Predicting the future of anything is tough, especially in online journalism and certainly when it comes to video. I remember a time when "multimedia" was everything at conferences and in j-school classrooms. Those days faded and were replaced with "social media." Now it's all about data and applications. My point is that discussion about the "future" of online video has really faded into the background in forward-thinking journalism circles. I certainly don't know what that future looks like, but as both a consumer and producer, I can make a few guesses based on my personal expectations.
This is the kind of online video that I, as a consumer, find useful:
- News - Quick, raw, on-the-scene footage (e.g. from an earthquake, a shooting, etc.)
- News/information - Longform documentary-style videos and talks (think PBS-style documentaries or TED talks)
- Entertainment - All videos of all kinds, from raw clips of laughing babies, to my highly-curated Hulu and Netflix feeds of popular TV shows.
Otherwise, as a multitasker on the go, text is still my primary form of news-based consumption. But maybe that's because newsorgs still aren't doing it right.
One thing that The Seattle Times video editor once told me -- I think he heard it from someone else-- is that there are two types of video that make it online: the cat videos and well-produced stuff (...and the porn, but we won't get into that). Often times, newspapers fall into the middle ground. They're not usually shooting the real-life raw footage of natural disasters, but they're not producing amazing, high-quality works of art. They're that middle noise; the five-minute mediocre footage. And often times, they precede their mediocre video with a 30-second ad. This isn't where I see the future.
There's a difference between the future of video in online journalism and the future of video in newsrooms. I will address the latter, because it's what I'm immersed in every day. Ideally, I'd love to see a world that exists as follows:
- Every reporter has an iPhone and the ability to shoot/edit video. This doesn't mean they have to, but if needed, they know what they're doing. You'd think this is already true, but it's not. They're just not thinking about it.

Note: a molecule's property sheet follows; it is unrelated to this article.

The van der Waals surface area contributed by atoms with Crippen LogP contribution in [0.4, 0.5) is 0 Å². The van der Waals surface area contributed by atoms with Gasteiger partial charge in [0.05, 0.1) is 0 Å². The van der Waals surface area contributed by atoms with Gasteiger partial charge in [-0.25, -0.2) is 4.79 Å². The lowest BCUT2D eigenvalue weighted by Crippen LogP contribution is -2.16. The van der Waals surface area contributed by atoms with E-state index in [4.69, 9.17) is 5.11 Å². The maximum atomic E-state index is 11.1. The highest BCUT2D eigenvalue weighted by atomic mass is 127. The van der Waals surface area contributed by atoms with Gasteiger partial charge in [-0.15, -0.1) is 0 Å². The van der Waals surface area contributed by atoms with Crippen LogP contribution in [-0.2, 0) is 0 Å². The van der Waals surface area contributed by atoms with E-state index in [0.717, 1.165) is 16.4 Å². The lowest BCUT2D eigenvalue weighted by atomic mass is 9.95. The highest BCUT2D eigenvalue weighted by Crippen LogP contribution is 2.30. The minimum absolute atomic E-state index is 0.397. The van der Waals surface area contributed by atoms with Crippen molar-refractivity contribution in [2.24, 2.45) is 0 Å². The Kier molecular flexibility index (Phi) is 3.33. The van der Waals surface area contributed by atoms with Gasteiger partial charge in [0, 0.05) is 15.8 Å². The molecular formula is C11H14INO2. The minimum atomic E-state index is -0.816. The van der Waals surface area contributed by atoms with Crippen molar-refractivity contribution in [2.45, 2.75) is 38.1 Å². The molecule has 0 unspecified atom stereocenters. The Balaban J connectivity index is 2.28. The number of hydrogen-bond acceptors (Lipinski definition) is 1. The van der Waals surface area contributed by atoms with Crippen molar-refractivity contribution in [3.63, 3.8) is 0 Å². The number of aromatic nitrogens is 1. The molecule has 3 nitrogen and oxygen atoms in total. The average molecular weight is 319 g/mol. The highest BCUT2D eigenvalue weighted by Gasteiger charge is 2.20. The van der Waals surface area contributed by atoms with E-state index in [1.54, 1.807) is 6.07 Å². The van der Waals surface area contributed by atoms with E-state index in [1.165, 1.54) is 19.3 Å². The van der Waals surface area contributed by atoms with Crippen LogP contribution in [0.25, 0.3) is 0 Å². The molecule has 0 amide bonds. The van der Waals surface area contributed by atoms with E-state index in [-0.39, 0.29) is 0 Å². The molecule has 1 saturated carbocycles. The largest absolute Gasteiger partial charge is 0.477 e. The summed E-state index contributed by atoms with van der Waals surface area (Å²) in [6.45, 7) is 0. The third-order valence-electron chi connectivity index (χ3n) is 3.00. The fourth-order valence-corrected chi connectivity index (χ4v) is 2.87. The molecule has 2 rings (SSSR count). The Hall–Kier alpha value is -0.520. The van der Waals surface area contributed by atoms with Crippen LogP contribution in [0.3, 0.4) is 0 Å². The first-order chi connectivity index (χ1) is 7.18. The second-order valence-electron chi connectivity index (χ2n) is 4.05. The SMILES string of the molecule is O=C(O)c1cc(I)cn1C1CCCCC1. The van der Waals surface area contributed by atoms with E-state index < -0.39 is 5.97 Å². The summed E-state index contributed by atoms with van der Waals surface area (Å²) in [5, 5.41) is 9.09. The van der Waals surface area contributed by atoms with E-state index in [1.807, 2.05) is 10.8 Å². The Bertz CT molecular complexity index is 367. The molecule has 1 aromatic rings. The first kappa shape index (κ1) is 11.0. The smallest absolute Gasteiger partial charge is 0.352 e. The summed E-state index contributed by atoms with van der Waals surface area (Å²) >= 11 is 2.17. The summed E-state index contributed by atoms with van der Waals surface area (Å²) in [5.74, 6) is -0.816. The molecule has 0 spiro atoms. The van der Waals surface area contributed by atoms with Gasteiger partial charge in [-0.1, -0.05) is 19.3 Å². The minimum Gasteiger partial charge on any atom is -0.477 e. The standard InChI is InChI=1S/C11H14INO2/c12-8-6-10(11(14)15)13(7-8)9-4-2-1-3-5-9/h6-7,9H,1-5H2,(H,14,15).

- All video editing teams are constantly working on long-form, documentary-style video, stuff that's really good. See The Seattle Times recent Elwha dam removal video. The reason they'll have time for this is because all the day-to-day stuff can be shot/edited quickly by talented reporters, thus freeing up time for the pros.
- Video won't simply be coverage of things other people are doing and saying. It will be educational and information in its own sense -- think TED talks or GOOD Magazine videos.
- Ads that make sense and isn't irritating to the viewer.
- Video integrated into every part of a website; not as its own little widget on the homepage or in a sidebar, but as a native content type.
- Searchability -- I want to be able to read the transcript of a video, with closed captioning, click a spot on that text and have it direct me to that exact point of the video. I also want to be able to search a website or use Google to search for a term and see the videos that match that query -- not through keywords, but through the content of the video itself.
- And all of the aforementioned requirements should work seamlessly on mobile.
If we can reach all these basic requirements, I might start consuming more news video. Until then, my mobile/online video attention will be spent on The Daily Show and Dexter and Modern Family.
This post was part of the monthly Carnival of Journalism symposium. This month's topic: "What is the role of video in the future of online journalism?"